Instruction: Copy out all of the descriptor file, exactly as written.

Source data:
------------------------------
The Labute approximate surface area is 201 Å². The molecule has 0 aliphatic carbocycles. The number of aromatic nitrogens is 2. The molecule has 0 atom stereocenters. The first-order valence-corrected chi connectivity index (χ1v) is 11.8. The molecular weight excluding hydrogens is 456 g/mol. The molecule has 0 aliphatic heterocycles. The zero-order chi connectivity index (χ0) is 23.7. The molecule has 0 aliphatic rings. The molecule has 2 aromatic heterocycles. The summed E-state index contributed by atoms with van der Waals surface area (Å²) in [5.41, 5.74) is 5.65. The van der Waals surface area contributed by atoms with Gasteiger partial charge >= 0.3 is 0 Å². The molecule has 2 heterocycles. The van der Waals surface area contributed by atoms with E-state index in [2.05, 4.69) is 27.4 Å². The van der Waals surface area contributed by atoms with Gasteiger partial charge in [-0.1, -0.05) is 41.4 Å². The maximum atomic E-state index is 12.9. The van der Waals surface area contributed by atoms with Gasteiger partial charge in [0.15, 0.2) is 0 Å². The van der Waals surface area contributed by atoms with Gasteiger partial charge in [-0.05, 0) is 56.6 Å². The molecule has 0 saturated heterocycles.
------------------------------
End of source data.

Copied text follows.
The Labute approximate surface area is 201 Å². The molecule has 0 aliphatic carbocycles. The number of aromatic nitrogens is 2. The molecule has 0 atom stereocenters. The first-order valence-corrected chi connectivity index (χ1v) is 11.8. The molecular weight excluding hydrogens is 456 g/mol. The molecule has 0 aliphatic heterocycles. The zero-order chi connectivity index (χ0) is 23.7. The molecule has 0 aliphatic rings. The molecule has 2 aromatic heterocycles. The summed E-state index contributed by atoms with van der Waals surface area (Å²) in [5.41, 5.74) is 5.65. The van der Waals surface area contributed by atoms with Gasteiger partial charge >= 0.3 is 0 Å². The molecule has 2 heterocycles. The van der Waals surface area contributed by atoms with E-state index in [2.05, 4.69) is 27.4 Å². The van der Waals surface area contributed by atoms with Gasteiger partial charge in [-0.1, -0.05) is 41.4 Å². The maximum atomic E-state index is 12.9. The van der Waals surface area contributed by atoms with Gasteiger partial charge in [0.15, 0.2) is 0 Å². The van der Waals surface area contributed by atoms with Gasteiger partial charge in [-0.05, 0) is 56.6 Å². The molecule has 0 saturated heterocycles.